TV in 1970, and the last one was on Johnny Carson’s Tonight Show. And you see here, this is
where the science wins, but it took a long time. When the warning
came out in the 60s, people didn’t actually
stop smoking. They stopped smoking
more like in the 70s, it starts to come
down, and then you see, it comes down further
and further. But it’s interesting that
when the ads went off of TV, and then they were removed
from print, as well, they could stop doing
this insane advertising of something that was dangerous. Then that’s when the
public perception changed. And then, the counter
campaign showed, you know, people with lungs
that were quite black and things like that. So, television really has
shaped public opinion. After the war, petrochemicals
and plastics ramped up, and we believed in living better
with chemistry as a motto. We started spraying
DDT in the late 40s. Like, remember the children
following the DDT trucks. DDT was a miracle
of modern science, and here comes Rachel
Carson who messed it all up. She wrote this book, Silent
Spring, that questioned, for the first time, this
whole postwar, you know, promotion of toxic chemicals. And the impact of that
has just been tremendous. She said, “The most
alarming of all man’s assault on the environment is the
contamination of air, earth, rivers, and sea, with dangerous
and even lethal materials.” And caused them to
question the whole paradigm of scientific progress
after the war. She went on TV, on
Eric Sevareid, 1963, and faced just vicious
criticism, personal and professional, and
this industry chemist, Robert White Stevens,
attacked her personally on national television. He’s an American chemistry —
sorry, industry biochemist, “Suggestion that pesticides
are, in fact, biocides, destroying all life,
is obviously absurd. Miss Carson is a fanatic
defender of the cult of the balance of nature.” Well, she certainly was. And here’s a little
mosquito that got away, and he further said, “If men
were to follow the teachings of Miss Carson, we would
return to the dark ages. That’s insects and diseases and vermin would once
again inherit the earth.” He says this on CBS
News TV in 1963. So, the disparity between
the two of them was shocking, and of course, her work
has stayed with us. A couple of stories about me. I started in a dark
room, literally, a dark room that was filled with toxic chemicals we know
nothing about at the time. And I switched from photography. I have a masters, in fact, and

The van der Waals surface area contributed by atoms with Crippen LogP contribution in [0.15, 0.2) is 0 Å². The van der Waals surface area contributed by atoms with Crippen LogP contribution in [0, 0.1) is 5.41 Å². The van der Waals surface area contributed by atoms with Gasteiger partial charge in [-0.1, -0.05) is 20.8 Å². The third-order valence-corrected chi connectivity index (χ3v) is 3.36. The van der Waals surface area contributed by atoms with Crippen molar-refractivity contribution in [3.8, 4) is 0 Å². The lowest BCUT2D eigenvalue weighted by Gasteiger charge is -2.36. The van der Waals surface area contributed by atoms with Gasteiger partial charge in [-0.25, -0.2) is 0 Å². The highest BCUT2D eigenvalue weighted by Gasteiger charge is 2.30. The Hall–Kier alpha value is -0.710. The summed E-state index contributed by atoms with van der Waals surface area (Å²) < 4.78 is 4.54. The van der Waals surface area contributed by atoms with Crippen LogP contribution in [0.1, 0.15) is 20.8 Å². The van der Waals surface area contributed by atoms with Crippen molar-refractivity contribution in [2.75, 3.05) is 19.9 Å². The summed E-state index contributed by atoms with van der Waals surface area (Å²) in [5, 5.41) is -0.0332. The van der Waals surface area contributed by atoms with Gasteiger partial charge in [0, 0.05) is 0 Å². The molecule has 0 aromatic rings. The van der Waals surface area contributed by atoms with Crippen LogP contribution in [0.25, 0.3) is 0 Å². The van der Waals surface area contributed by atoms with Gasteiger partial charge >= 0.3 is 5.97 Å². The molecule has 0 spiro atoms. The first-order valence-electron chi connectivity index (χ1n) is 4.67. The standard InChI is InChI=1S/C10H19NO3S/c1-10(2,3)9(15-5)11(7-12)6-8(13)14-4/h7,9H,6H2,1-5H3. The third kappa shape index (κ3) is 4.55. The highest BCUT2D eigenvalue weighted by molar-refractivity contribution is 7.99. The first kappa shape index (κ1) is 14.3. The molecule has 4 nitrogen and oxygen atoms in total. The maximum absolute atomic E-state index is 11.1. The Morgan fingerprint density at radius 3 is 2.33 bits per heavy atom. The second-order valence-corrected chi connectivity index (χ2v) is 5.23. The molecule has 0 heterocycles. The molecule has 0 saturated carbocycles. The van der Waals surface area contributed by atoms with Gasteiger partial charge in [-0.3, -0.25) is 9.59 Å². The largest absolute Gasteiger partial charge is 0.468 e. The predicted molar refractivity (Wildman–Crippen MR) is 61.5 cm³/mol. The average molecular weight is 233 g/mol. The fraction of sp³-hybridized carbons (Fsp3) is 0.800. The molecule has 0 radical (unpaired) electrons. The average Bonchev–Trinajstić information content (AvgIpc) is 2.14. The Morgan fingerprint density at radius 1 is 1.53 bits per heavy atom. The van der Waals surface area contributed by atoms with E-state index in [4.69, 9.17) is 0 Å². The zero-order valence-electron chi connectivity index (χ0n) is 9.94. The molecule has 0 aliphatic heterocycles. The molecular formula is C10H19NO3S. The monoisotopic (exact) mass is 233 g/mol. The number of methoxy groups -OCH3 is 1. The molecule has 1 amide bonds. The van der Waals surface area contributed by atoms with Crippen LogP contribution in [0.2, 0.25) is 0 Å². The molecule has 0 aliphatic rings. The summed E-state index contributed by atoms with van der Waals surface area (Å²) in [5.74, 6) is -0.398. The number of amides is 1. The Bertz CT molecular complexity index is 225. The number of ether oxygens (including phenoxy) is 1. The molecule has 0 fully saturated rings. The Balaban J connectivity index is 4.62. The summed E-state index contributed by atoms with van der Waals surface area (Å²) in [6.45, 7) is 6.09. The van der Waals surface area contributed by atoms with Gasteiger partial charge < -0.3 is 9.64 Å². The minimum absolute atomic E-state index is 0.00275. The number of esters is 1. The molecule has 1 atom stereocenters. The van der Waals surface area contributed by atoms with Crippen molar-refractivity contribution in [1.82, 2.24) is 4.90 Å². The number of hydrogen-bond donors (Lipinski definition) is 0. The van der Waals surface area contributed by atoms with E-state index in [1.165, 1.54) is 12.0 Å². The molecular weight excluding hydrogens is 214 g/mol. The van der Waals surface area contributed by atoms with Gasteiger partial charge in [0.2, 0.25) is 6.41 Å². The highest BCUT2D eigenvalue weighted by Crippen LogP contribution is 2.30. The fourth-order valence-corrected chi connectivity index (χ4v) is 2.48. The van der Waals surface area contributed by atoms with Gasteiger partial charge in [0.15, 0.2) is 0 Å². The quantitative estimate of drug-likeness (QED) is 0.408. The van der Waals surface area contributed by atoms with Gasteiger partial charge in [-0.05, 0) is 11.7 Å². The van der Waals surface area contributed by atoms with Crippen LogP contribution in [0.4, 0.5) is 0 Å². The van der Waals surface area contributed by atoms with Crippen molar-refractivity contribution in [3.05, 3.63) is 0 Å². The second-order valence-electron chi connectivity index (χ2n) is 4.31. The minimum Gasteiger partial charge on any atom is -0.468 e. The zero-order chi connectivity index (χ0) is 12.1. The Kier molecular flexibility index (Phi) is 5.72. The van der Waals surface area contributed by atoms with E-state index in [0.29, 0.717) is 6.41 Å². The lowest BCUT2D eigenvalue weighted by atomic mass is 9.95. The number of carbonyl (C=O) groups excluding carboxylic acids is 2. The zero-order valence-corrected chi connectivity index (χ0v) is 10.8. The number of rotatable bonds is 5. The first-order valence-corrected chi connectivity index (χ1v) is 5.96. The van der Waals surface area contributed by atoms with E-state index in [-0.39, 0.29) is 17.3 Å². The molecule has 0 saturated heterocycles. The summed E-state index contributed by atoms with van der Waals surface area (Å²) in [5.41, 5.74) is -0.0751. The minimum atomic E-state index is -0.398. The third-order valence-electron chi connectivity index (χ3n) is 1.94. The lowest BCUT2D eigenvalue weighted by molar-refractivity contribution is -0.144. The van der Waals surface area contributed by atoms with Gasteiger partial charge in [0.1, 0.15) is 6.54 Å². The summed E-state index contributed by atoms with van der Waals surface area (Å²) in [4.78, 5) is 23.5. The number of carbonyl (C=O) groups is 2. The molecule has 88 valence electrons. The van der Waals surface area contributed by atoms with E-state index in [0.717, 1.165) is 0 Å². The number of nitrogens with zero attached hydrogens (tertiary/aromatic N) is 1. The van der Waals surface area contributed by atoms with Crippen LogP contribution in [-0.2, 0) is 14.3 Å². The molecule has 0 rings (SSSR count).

film from Columbia University that I switched public health. I have a doctor of public
health, and when I made that switch, I was at Columbia,
and Ansel Adams called me and said, “You have to help me. You have a double background,
film and toxicology, and I need for you
to write a book.” I said, no, I’m too busy. I’m getting my degree. He said, “Nope, this
is very important. Photographers are dying, and
I know it’s the chemicals, but we can’t prove it.” So, I did — I said yes
and started investigating. Most of the chemicals, in
fact, were trade secrets, and had fancy names, but we were
able to crack the code by going up to Kodak and talking to
them in a kind of, I would say, surreptitious way as
a graduate student. Anyway, we talked — we
found the health effects of these chemicals once
you knew what they were, and they were really not
just about irritation. They were serious effects
like cancer, brain damage, and reproductive effects. So, I wrote this book. It comes out and ’83, and Kodak
went on the warpath and said, you know, it was
all exaggerated. You know, the beautiful
chemicals could not possibly be that dangerous. But at any rate, the photography
community heard the message and changed what they were
doing in the darkroom very fast. Stopped letting kids
come in the darkroom, stop letting their wives
come in the kitchen darkroom, and in fact, moved the
darkroom out of the house and got ventilation, protective
clothing, and so forth. So, we changed this field. We made a big, big change, and
I was very proud to be part of that, although it
was quite a battle. Second story is about the — my experience with the
BP oil spill in 2010. This is the worst environmental
disaster that’s ever occurred in the United States. All these workers killed. You know, the gas was spewing. We were responding by
spraying these toxic chemicals, the Corexit dispersants, on
top of the petroleum still, and what struck me
was right early on was that they were spinning
the information, and we were shocked. There was denial that
there was any big problem. They said they didn’t want
to cause public alarm, and then there was
a lot of deception and disinformation going around about there’s probably
only 1000 of gallons a day. Well, it turned out that there
was about 100,000 spewing. The vast majority
of the oil is gone. No, it wasn’t eaten
up by the microbes. Not true. There are no plumes. Not true. And then, the dispersants are
harmless was a real good one. They said that Corexit